the problem steadily grew worse. Sometimes funding would reach as high
as $50 million per year. During the years of Mr. Reagan's policy of
"benign neglect," funding dropped much lower, but even in the best
years funding never reached levels that would make a real dent in the
problem. Meanwhile new research year after year revealed that effects
of lead poisoning were worse than previously understood. In 1971 a
child wasn't considered "at risk" unless he or she had 400 micrograms
of lead in a liter of blood (or 40 micrograms per deciliter [u/dl]).
Since that time, the amount of lead that is considered "safe" has
continually dropped. In 1991 the U.S. Public Health Service changed the
official definition of an "unsafe" level to 10 u/dl. Even at that
level, a child's IQ can be slightly diminished and physical growth
In a particularly blunt assessment of the problem, Professor Marianne
C. Fahs of Mount Sinai Medical Center in New York City said in 1991,
"Lead poisoning is the most common and socially devastating disease of
young American children, resulting in lifelong stupidity for at least 3
to 4 million future citizens." Dr. Fahs pointed to a recent study
showing that a $32 billion investment to clean up lead in dilapidated
housing would save more than $60 billion in medical costs for poisoned
In the spring of 1991, the Bush administration announced an ambitious
program to reduce lead exposure of American children, including
widespread testing of homes, certification of those who remove lead
from homes, and medical treatment for affected children. At last it
seemed our leaders were coming to grips with the lead-poisoning
problem. At that time, Dr. William Roper, director of the federal
Centers for Disease Control [CDC] said--echoing words that had been
common among politicians in 1970--"We believe that lead poisoning is
the No. 1 environmental problem facing America's children. Therefore it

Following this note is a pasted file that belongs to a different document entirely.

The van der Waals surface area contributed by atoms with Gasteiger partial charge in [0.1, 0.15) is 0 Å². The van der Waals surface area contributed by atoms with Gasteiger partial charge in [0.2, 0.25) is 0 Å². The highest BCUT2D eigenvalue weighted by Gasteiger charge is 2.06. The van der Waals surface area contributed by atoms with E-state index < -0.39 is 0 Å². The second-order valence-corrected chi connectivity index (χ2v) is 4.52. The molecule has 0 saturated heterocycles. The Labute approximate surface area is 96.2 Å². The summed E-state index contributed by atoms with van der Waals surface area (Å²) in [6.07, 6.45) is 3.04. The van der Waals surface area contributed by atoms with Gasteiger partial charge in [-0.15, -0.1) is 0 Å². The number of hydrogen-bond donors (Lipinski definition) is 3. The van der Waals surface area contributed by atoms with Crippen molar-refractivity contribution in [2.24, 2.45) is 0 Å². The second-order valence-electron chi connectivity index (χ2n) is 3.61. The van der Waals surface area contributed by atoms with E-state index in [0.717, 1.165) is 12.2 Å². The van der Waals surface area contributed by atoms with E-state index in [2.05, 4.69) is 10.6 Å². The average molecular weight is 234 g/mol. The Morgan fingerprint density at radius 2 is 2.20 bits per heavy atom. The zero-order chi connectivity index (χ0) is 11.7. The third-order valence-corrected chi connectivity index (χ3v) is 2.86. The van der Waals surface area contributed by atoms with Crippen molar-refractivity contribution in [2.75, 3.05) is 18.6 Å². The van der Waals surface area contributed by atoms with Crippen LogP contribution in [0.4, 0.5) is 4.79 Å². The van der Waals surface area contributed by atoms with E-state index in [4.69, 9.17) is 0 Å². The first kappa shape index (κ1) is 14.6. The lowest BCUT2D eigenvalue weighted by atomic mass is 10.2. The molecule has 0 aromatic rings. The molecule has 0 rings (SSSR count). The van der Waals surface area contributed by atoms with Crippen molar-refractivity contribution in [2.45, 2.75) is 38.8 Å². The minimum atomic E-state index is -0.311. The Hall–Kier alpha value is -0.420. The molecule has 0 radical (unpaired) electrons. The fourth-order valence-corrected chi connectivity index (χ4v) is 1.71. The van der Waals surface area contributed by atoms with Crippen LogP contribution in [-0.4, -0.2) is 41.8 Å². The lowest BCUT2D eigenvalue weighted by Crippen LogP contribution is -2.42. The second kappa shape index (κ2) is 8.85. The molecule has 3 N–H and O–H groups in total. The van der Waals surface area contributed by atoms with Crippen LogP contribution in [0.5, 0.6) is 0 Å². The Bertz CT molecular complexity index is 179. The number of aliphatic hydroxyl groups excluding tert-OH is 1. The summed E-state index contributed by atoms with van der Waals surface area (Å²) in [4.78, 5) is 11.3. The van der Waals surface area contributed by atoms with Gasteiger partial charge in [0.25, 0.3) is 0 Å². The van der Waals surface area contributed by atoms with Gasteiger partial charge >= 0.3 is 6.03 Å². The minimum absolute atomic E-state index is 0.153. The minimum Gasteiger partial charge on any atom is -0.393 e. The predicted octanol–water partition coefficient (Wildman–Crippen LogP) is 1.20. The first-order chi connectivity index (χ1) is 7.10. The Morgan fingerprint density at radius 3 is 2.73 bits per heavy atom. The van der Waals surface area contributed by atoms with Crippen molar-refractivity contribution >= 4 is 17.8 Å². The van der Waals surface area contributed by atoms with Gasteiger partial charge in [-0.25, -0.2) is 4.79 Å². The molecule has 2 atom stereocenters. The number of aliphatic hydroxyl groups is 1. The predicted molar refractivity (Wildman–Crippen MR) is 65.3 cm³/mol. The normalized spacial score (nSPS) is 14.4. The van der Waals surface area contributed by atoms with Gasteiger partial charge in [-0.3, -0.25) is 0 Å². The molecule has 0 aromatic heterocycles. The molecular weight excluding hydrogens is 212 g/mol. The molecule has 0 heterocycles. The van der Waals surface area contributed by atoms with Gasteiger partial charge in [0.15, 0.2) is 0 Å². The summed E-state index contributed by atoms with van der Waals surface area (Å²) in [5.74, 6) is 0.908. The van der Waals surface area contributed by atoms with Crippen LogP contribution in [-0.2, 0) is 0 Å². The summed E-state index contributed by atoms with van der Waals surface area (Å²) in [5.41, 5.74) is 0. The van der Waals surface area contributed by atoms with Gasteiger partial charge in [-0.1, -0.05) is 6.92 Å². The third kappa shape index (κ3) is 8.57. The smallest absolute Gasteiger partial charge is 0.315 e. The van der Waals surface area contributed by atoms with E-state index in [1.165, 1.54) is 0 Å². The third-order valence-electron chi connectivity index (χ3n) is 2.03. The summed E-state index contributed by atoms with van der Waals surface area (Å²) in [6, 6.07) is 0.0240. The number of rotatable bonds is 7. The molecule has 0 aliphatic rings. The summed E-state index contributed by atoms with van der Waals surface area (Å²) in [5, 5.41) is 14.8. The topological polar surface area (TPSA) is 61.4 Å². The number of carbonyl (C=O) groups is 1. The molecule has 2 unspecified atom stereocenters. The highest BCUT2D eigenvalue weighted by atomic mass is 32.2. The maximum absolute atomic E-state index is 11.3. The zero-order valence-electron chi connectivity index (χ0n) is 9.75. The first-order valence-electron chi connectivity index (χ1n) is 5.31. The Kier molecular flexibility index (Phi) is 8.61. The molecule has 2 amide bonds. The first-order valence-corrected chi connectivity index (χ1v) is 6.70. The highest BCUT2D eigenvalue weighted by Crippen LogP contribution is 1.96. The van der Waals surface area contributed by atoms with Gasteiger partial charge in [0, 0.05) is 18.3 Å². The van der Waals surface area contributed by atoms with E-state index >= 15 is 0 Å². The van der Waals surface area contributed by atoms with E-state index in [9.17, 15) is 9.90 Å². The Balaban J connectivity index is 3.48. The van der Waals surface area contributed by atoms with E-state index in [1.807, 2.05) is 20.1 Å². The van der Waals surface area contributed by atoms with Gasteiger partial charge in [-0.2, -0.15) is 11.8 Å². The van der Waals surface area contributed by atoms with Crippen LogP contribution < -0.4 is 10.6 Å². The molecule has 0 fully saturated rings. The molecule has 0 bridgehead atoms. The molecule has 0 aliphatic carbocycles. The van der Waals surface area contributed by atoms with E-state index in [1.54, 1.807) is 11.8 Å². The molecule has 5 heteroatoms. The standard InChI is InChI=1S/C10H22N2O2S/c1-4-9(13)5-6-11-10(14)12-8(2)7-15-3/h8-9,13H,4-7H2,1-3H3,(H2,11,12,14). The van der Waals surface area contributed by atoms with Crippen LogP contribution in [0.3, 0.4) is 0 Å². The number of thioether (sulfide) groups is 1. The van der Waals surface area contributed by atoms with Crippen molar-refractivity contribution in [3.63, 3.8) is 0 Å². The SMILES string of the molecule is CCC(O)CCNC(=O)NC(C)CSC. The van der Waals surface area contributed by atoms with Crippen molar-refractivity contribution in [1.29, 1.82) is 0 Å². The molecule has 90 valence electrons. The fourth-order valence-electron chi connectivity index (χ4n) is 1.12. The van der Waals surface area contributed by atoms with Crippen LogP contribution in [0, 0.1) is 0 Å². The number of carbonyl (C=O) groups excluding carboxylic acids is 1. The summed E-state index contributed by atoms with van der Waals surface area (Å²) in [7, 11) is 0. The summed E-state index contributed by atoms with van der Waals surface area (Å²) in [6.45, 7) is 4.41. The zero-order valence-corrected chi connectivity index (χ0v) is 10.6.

will take a major societal effort to eliminate it."
Six months later, President Bush turned his back on the lead problem.
CDC officials announced that the administration "does not see this as a
necessary federal role" to legislate or regulate the cleanup of lead
poisoning or to require that homes be tested, or to require home owners
to disclose results once they are known, or to establish standards for
those who test or clean up lead hazards. It was a total collapse.
According to the NEW YORK TIMES, the National Association of Realtors
had pressured Mr. Bush to drop his lead initiative because they feared
that forcing homeowners to eliminate lead hazards would add $5,000 to
$10,000 to the price of those homes, further harming a real estate
market that had been devastated by the aftershocks of Reaganomics.
The lead problem now affects almost all American children, though black
and Hispanic kids are still more poisoned than whites. A 1990 report by
the Environmental Defense Fund [EDF], a Washington-based environmental
group, revealed that, judged by the new 1991 standard (10 u/dl), 96% of
black children and 80% of white children of poor families in inner
cities have unsafe amounts of lead in their blood, amounts sufficient
to reduce IQ somewhat, probably harm hearing, reduce the ability to
concentrate, and stunt physical growth. Even in families with annual
incomes greater than $15,000, among black children in cities, 85% have
unsafe lead levels, compared to 47% of white children. Never before
in the history of the world has a nation poisoned its children on such
 Huntington Williams and others, "Lead Poisoning in Young Children,"
PUBLIC HEALTH REPORTS Vol. 67 (March, 1952), pgs. [230-236.]230-236.
 Azriel Nagar and Sheila Nagar, "Lead Poisoning--A Disease of the
Poor," CONTRAST [a publication of the New Jersey College of Medicine]
November, 1969, pg. 11.
 Jane S. Lin-Fu, "Childhood Lead Poisoning...an eradicable disease,"
CHILDREN Vol. 17 No. 1 (Jan.-Feb., 1970), pgs. 2-9. Reprinted as a
pamphlet by the U.S. Department of Health, Education and Welfare as
LEAD POISONING IN CHILDREN [Public Health Service publication number
2108-1970] (Washington, DC: U.S. Government Printing Office, 1970).
 Bart Barnes, "Lead Level Found Hazardous in 75% of Pre-
 Homes," WASHINGTON POST June 15, 1972, pg. A30.
 Victor Cohn, "FDA Bans Lead From Home Paints," WASHINGTON POST
March 11, 1972, pgs. A-1, A-10.
 "Lead Poisoning Study Finds 3 Blacks Suffer to 1 White," NEW YORK
TIMES December 6, 1971, pg. 37.
 "Let Them Eat Lead," WASHINGTON POST Feb. 10, 1973, pg. A-14.
 Associated Press, "Lead Poison Drive is Urged in Senate," NEW YORK
TIMES September 14, 1971, pg. 58.
 Marianne C. Fahs, "White House Should Stay With Lead Cleanup," NEW
YORK TIMES September 18, 1991, pg. A18.
 Philip J. Hilts, "White House Shuns Key Role in Lead Exposure,"
NEW YORK TIMES August 24, 1991, pg. 14.
 Karen Florini and others, LEGACY OF LEAD: AMERICA'S CONTINUING
EPIDEMIC OF CHILDHOOD LEAD POISONING (Washington, D.C.: Environmental
Defense Fund, March, 1990).
Descriptor terms: lead; baltimore, md; phs; lead poisoning; puerto
rico; washington, dc; washington post; ronald reagan; george bush; cdc;